It is of note that even in patients presenting with signs and symptoms of meningitis, CSF cell count still can be in the normal range as well as protein, glucose and lactate level.
We assume that the conventional RT-PCR that was used in Hamburg might be less sensitive than the LCMV-specific real-time RT-PCR performed in Geneva leading to the differing results. In vitro, detection limit of RT-PCR is 20 PFU/mL, whereas RNA-detection of real-time RT-PCR can succeed with viral amounts of ≤10 PFU/mL [8, 9]. PCR-signal obtained with real-time RT-PCR was weak but clearly positive (CT Mean 40.868), indicating a very low viral load.
This is the first published case report of well-documented LCMV-meningitis after needlestick injury confirmed by serological tests and direct detection of viral RNA in blood by PCR. A previous case report of iatrogenic LCMV infection was based on indirect evidence by serological tests, not direct virus detection by PCR, although the inoculum was presumably significantly higher than in our case . There is no evidence-based standard drug available for post-exposure prophylaxis. The role of ribavirin in LCMV infection remains unclear. In mice, an effectiveness of ribavirin has been demonstrated, but this effect remains unclear in humans . Prevention of stab wounds with contaminated sharp objects, bite of infected mice and inhalation of contagious droplets, is crucial to protect laboratory worker from iatrogenic infection, leading even to epidemics . LCMV-outbreaks in healthcare workers  and laboratory personnel [12, 13] are well described. The source of illness for these outbreaks are rodents that have been infected with LCMV for research purposes. LCMV then was transmitted to humans either via direct intimate contact with LCMV-infected rodents [12, 13] or by indirect contact via aerosol exposure demonstrating the risk for transmission [11, 13]. Therefore, laboratory personnel must be instructed of the possible transmission routes and clinical presentation of LCMV with repetitive instructions on safe handling of LCMV. When working with LCMV, high quality gloves, goggles and protective gowns must be worn, as well as appropriate ventilation systems should be in place where animals are handled. Surfaces should be routinely disinfected using a certified compound active against LCMV. In addition, a standard operating procedure should be available for the management of unintentional exposure to the virus. Pregnant women and immunosuppressed persons must be taught that exposure to even a small amount of this pathogenic virus can lead to a severe, life-threatening infection.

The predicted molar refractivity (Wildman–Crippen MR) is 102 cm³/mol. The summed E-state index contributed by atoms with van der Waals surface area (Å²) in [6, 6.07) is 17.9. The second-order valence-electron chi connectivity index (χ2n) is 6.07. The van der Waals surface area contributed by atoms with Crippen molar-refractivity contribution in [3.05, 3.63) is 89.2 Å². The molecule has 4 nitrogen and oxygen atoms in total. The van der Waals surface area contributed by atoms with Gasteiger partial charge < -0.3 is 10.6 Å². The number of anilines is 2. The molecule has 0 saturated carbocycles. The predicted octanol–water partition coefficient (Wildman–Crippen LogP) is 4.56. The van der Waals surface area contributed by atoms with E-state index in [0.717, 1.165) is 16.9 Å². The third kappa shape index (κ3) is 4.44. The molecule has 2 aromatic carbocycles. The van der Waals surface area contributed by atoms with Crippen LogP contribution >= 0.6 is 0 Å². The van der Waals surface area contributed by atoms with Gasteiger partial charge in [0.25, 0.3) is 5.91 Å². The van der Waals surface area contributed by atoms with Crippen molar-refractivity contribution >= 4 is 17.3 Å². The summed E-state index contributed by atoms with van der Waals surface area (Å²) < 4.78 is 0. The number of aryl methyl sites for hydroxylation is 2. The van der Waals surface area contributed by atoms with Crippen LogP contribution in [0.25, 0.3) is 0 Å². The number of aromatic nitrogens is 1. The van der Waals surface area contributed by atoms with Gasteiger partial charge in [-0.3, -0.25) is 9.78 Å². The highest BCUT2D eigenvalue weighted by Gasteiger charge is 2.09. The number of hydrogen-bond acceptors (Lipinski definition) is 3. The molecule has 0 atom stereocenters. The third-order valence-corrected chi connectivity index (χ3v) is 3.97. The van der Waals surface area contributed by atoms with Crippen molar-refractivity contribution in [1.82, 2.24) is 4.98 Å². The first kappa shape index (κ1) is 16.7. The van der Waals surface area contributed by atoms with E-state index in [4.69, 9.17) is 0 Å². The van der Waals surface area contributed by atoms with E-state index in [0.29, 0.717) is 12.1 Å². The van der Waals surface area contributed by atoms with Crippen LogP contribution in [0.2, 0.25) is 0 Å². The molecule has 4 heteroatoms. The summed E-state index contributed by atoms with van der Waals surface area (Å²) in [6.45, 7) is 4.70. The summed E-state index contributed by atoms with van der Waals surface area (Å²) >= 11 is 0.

In conclusion, this well-documented case of LCMV-meningitis after needlestick injury highlights the importance of infection prevention practices in research laboratories and the need of safe handling of this virus, whose pathogenicity often is underestimated.
Lymphocytic choriomeningitis virus
Polymerase chain reaction
Barton LL. Lymphocytic choriomeningitis virus: a neglected central nervous system pathogen. Clin Infect Dis. 1996;22(1):197.